ICE SPECTACULAR Carmen on Ice Fairfield Hall, Croydon
Thursday 02 January 1997
With its emphasis on outstretched arms and corkscrew spins, ice-dancing is perhaps not the finest mode for narrative. Would, for example, Beowulf be improved by the insertion of a double axel and a triple toe-loop? I think not. Velocity is what it's about. Flashing blades zipping round rinks building up speed, leaping aloft for added dazzlement. Transpose that on to a 40-foot square stage. It's like trying to throw the javelin in your bedroom.
Never mind the sport, what of the singing? There is no singing. The music is often more Gipsy Kings than Bizet. Elsewhere, vast tracts of the composer's L'Arlesienne are pressed into service plus the rest of his Greatest Hits. How we managed without the duet from The Pearl Fishers I'll never know. The prison scene (the finest since The Fields of Ambrosia) featuring Don Jose skating on a stationary stool, a dramatic activity closely related to juggling on the radio, uses new music which sounds as if it came from the Shirley Bassey discard pile. Millington also takes the themes of the thrillingly constructed third act and gives them what Bizet forgot: orchestrations by the Smurfs.
I only had eyes for the identical twin sisters skating in stereo (I swear) and leather-trousered Vassiliy Eremenko is a splendidly showy Dancairo, but most of the time, despite estimable rock star haircuts circa 1970, the formidable Russian Ice Stars look more than a little hemmed in. Toreador Escamillo sports a nice reversible red and silver cloak (think anorak sans sleeves) and wears more flashy polyester than anyone else. He's a tallboy. No. That should be two words, not one. A tallboy is a piece of furniture, rather wooden... mind you... As for Micaela, we know she's a nice girl because she wears a petticoat and displays no cleavage, in contrast to Carmen, a dead ringer for Dorien from Birds of a Feather, whose costume brings new meaning to the term fringe theatre. She scores points for effort but her duets with her men had all the sexual chemistry of Rod Hull and Emu.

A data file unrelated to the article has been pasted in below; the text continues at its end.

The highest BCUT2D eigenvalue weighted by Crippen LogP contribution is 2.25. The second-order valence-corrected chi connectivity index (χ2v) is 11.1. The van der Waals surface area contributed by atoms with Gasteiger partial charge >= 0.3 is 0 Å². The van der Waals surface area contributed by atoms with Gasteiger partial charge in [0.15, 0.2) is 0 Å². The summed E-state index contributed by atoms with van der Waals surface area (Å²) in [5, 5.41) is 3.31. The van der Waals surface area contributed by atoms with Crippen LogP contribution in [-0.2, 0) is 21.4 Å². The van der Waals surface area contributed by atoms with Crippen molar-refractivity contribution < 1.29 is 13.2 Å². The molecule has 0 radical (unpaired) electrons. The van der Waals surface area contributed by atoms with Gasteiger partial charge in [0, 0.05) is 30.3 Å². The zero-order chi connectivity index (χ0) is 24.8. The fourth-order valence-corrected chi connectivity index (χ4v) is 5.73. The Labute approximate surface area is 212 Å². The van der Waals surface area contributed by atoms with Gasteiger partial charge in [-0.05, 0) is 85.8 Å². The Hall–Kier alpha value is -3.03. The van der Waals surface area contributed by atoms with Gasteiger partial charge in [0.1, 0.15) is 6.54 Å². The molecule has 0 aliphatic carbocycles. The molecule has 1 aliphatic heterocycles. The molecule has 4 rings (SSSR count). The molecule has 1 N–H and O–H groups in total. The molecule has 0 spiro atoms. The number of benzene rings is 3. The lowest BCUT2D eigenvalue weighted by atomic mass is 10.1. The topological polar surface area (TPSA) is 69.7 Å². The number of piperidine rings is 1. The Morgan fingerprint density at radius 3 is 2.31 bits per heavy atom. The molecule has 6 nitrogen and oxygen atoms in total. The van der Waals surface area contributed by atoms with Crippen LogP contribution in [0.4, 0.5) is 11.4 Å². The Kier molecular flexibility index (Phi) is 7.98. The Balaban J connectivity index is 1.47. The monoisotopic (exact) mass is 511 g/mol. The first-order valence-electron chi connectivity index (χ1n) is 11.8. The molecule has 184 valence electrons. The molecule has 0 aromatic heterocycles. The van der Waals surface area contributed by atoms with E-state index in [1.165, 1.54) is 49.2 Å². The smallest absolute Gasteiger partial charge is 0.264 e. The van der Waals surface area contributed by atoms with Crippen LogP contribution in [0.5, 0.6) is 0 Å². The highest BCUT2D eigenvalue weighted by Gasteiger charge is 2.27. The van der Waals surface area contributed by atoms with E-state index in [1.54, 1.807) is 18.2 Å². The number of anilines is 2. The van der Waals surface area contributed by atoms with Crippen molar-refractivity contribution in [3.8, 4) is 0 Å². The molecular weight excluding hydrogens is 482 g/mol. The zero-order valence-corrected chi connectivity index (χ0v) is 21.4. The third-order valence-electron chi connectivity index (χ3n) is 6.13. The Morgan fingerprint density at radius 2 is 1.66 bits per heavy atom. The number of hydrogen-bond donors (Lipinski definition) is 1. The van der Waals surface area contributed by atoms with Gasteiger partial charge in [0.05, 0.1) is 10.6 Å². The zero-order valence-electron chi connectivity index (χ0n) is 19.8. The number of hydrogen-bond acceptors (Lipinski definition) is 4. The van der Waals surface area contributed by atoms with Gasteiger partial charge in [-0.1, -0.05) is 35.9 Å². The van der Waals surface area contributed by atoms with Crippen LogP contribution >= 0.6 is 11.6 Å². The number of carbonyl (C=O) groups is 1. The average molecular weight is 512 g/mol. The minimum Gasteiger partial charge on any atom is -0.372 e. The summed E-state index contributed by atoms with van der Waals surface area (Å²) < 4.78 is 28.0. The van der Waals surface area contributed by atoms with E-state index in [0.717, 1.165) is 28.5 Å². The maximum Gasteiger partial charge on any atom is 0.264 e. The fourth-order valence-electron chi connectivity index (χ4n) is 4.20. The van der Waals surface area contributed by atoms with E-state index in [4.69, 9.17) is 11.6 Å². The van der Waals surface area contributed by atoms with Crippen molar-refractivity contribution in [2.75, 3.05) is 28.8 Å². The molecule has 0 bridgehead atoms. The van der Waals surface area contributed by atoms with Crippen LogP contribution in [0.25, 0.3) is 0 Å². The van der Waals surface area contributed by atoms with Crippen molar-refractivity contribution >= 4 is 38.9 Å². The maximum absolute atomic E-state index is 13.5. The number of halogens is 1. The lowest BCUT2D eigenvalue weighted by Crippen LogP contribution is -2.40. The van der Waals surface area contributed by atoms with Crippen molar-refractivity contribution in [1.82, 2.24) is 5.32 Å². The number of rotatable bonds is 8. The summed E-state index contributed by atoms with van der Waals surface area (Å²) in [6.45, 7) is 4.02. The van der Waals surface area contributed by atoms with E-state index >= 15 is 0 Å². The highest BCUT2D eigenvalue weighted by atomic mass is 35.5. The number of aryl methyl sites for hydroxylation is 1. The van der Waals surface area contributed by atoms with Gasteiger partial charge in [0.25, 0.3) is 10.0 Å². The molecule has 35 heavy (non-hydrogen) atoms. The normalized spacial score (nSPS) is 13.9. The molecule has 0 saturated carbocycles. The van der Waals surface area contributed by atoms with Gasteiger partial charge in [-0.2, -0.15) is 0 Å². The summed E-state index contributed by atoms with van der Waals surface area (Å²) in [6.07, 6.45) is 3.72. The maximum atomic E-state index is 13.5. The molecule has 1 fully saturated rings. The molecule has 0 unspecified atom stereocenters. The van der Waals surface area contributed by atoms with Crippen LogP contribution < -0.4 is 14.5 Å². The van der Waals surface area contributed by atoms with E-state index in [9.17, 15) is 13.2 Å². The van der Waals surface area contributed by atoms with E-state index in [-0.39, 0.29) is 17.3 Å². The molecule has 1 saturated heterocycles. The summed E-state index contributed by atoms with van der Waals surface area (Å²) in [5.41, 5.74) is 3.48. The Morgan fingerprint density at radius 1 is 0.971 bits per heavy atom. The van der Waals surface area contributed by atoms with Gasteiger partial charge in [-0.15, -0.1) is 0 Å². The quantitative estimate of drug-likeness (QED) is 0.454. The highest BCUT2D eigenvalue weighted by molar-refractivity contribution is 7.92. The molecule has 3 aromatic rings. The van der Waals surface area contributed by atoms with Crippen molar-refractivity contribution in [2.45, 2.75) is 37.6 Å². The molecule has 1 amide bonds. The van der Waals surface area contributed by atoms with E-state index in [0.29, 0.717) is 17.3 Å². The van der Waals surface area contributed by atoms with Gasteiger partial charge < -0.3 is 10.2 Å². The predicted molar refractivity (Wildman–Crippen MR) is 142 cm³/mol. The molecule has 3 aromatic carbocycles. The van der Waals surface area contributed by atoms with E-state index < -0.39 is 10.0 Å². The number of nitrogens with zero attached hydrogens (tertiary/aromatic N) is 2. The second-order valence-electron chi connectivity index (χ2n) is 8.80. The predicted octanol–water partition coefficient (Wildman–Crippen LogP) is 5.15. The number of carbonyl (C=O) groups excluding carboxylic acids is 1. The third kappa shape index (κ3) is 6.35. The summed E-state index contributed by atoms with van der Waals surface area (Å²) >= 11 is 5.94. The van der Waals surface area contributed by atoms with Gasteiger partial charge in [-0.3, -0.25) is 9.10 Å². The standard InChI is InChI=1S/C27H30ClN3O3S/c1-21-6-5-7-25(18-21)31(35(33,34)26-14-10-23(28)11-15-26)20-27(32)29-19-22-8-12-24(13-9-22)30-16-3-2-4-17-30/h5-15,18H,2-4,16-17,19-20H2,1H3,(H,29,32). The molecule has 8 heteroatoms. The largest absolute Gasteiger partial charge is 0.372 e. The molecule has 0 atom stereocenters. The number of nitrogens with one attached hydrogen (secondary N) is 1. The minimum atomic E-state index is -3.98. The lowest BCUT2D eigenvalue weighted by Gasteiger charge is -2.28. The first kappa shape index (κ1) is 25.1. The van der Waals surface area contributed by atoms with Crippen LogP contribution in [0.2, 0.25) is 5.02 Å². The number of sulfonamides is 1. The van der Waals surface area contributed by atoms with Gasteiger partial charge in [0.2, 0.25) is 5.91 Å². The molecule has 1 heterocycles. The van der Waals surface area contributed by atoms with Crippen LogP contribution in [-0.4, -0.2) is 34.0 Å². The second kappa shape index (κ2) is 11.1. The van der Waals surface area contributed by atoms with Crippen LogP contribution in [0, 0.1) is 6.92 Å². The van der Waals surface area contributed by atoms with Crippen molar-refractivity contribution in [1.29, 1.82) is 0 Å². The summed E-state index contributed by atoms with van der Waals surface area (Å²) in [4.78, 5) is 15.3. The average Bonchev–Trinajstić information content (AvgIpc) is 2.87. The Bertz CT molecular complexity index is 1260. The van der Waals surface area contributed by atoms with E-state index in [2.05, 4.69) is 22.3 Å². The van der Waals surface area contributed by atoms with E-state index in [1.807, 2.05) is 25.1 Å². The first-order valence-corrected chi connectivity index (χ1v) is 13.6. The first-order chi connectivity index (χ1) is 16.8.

The backcloth has a very "artistic" painting of a block of flats, the mountainscape rekindled memories of Seventies airbrush expert Roger Dean, and the flame-effect fire in Act 3 would grace any Rumbelows showroom, but these were as nothing compared to the choreographer abandoning all dignity to restore the little-known Irish step-dancing scene. Riverdance is built on an almost malevolent precision and focus worthy of Tonya Harding, but trying to fake it with an inverted steam iron on your foot is a fate I wouldn't wish on my worst enemy. Never have I seen a cast look so miserable as during the reprise of this shameless exercise in crowd-pleasing. Technical merit? Yes. Artistic impression? No.
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